Saturday, February 10, 2024

February 10, 2024

If you were poor in biblical days, you could go into the fields after the harvest and pick what the harvesters had left. Ruth had some idea where Naomi’s husband, Elimelech’s wealthy relative, Boaz, had a field. So she went out to find his field and glean after the harvesters. Side note: Boaz was the son of Salmon, the son of Rahab, a great-grandmother of Jesus, which also made Boaz a relative of Jesus. Knowing this helps you see how the Bible is carefully knit together, showing that it all leads to Jesus. 

When Boaz came to the field from Bethlehem, he saw her and enquired about who she was. When he found out that she was the daughter-in-law of Elimelech and Naomi, he told his servants to treat her well, let her pick from some of the rows they hadn’t harvested, and leave some behind in the rows they were harvesting. He told her not to glean in any other field and, when she was thirsty, to drink from what his servants had drawn and to sit down and eat with them when it was time. Boaz is pictured in the likeness of Jesus, making sure even the poorest of the poor are taken care of. The timeline in my mind from reading this scripture in the past was relatively quick; however, she first gleaned behind the harvesters in the barley fields, and then on into the wheat harvest, so there was plenty of time for her to get to know Boaz.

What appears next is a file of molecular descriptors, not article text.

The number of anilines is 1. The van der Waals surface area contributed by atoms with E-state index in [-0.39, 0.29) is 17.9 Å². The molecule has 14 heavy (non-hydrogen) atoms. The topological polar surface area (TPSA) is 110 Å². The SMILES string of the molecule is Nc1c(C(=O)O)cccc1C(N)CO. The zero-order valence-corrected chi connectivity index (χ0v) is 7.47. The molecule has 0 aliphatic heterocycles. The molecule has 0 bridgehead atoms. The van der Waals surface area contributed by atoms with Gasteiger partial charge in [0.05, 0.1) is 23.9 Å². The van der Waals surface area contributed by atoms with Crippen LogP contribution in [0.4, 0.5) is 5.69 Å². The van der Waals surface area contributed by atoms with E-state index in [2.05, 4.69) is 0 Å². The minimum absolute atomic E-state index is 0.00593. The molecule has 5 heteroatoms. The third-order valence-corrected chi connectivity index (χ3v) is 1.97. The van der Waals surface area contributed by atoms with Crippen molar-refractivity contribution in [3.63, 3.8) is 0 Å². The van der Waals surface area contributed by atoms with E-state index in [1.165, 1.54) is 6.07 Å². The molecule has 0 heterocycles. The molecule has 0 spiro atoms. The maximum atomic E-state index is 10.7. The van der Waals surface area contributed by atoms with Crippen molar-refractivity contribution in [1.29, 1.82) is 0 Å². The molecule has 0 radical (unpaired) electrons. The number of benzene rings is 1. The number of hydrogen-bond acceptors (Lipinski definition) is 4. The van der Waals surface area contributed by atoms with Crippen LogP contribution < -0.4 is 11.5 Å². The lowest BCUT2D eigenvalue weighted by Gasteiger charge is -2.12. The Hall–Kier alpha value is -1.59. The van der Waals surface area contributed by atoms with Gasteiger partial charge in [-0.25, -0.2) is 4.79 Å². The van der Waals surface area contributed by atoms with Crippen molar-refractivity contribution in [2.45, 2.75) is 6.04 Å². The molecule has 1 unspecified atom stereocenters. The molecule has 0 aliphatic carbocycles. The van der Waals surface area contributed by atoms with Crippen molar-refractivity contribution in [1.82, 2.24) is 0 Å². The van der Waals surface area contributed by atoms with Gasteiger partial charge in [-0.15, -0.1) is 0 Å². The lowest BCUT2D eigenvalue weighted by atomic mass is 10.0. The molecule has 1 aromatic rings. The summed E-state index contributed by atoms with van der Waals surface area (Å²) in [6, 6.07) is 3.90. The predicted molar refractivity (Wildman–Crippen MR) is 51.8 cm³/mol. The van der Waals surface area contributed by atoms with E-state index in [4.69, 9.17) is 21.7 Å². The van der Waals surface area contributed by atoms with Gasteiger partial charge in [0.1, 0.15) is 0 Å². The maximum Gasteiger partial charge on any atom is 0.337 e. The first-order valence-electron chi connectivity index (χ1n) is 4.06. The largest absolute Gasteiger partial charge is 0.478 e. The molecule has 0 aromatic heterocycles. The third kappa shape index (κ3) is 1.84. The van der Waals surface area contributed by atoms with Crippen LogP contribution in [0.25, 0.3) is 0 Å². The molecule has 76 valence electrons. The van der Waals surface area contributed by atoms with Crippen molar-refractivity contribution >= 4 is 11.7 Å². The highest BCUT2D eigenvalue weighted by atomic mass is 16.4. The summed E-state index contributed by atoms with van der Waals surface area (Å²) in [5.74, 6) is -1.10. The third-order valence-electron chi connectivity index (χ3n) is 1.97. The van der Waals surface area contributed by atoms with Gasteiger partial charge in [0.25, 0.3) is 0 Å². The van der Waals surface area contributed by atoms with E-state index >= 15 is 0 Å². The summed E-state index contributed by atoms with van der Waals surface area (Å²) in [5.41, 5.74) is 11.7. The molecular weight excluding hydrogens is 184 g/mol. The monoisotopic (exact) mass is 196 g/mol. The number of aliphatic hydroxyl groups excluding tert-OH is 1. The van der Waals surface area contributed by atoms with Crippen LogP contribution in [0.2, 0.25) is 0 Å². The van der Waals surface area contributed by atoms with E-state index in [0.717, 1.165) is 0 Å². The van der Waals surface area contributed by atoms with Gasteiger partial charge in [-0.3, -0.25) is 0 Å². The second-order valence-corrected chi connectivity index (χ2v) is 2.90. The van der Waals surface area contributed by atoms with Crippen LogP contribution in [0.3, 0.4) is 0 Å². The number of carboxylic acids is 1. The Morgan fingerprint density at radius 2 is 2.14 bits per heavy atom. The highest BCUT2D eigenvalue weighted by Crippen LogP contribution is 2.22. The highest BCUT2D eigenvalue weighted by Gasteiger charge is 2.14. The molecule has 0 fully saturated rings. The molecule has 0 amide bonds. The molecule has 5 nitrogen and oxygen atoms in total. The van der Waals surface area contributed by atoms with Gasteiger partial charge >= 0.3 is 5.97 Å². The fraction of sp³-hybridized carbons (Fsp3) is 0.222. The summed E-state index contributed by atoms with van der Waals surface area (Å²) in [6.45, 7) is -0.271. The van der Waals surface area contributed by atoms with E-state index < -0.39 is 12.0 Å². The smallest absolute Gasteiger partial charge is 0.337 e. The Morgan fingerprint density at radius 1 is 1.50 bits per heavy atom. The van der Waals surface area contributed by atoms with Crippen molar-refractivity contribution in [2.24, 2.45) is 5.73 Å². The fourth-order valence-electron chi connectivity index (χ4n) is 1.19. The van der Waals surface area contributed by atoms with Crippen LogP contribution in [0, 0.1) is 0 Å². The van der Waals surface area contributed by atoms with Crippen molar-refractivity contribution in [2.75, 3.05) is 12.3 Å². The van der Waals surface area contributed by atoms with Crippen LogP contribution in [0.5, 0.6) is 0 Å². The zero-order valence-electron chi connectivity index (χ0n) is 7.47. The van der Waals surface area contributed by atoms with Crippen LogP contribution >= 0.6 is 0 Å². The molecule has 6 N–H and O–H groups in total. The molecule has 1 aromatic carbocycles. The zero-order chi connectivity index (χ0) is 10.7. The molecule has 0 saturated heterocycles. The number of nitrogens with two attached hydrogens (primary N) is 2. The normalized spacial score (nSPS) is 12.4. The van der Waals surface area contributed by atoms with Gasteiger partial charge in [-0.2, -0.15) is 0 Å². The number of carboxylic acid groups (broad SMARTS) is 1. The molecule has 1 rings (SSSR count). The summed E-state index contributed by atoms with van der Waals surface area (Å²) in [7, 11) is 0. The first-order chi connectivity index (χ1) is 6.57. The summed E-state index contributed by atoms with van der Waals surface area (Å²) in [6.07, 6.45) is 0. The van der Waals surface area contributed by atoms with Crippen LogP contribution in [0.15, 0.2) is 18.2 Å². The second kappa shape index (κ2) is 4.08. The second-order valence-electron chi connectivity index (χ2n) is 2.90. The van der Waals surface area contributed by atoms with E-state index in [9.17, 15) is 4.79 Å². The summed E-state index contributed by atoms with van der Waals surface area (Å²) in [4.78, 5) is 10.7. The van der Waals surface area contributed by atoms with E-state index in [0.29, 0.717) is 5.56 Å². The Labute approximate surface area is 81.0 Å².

Like Ruth and Naomi, we may go through some hard times, even losing loved ones, but God never plans for us to stay sorrowful and sets us on the path that will eventually lead to our redemption.

And Boaz answered and said unto her, It hath fully been shewed me, all that thou hast done unto thy mother in law since the death of thine husband: and how thou hast left thy father and thy mother, and the land of thy nativity, and art come unto a people which thou knewest not heretofore. The LORD recompense thy work, and a full reward be given thee of the LORD God of Israel, under whose wings thou art come to trust. Ruth 2:11-12

Friday, February 9, 2024

February 9, 2024